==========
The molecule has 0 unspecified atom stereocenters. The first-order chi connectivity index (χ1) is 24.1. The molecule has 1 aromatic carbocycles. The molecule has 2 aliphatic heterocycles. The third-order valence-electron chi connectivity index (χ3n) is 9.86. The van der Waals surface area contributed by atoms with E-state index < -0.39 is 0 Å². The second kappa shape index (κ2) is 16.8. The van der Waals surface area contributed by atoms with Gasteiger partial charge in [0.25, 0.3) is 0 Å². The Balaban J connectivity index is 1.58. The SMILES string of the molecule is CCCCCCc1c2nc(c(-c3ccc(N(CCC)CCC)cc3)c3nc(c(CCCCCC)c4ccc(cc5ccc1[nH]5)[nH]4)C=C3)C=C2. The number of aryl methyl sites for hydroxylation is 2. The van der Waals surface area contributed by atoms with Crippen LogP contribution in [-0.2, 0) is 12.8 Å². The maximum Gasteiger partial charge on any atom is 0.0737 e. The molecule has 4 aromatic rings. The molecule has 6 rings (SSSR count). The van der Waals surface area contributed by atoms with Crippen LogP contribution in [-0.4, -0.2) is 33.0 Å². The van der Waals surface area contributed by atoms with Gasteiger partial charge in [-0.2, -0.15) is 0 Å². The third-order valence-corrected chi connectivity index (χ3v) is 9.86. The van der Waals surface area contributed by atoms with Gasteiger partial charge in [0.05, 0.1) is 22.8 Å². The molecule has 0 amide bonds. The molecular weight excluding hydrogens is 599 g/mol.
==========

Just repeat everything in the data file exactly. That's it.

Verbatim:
The molecule has 0 unspecified atom stereocenters. The first-order chi connectivity index (χ1) is 24.1. The molecule has 1 aromatic carbocycles. The molecule has 2 aliphatic heterocycles. The third-order valence-electron chi connectivity index (χ3n) is 9.86. The van der Waals surface area contributed by atoms with E-state index < -0.39 is 0 Å². The second kappa shape index (κ2) is 16.8. The van der Waals surface area contributed by atoms with Gasteiger partial charge in [0.25, 0.3) is 0 Å². The Balaban J connectivity index is 1.58. The SMILES string of the molecule is CCCCCCc1c2nc(c(-c3ccc(N(CCC)CCC)cc3)c3nc(c(CCCCCC)c4ccc(cc5ccc1[nH]5)[nH]4)C=C3)C=C2. The number of aryl methyl sites for hydroxylation is 2. The van der Waals surface area contributed by atoms with Crippen LogP contribution in [-0.2, 0) is 12.8 Å². The maximum Gasteiger partial charge on any atom is 0.0737 e. The molecule has 4 aromatic rings. The molecule has 6 rings (SSSR count). The van der Waals surface area contributed by atoms with Crippen LogP contribution in [-0.4, -0.2) is 33.0 Å². The van der Waals surface area contributed by atoms with Gasteiger partial charge in [-0.2, -0.15) is 0 Å². The third-order valence-corrected chi connectivity index (χ3v) is 9.86. The van der Waals surface area contributed by atoms with Gasteiger partial charge in [0.05, 0.1) is 22.8 Å². The molecule has 0 amide bonds. The molecular weight excluding hydrogens is 599 g/mol.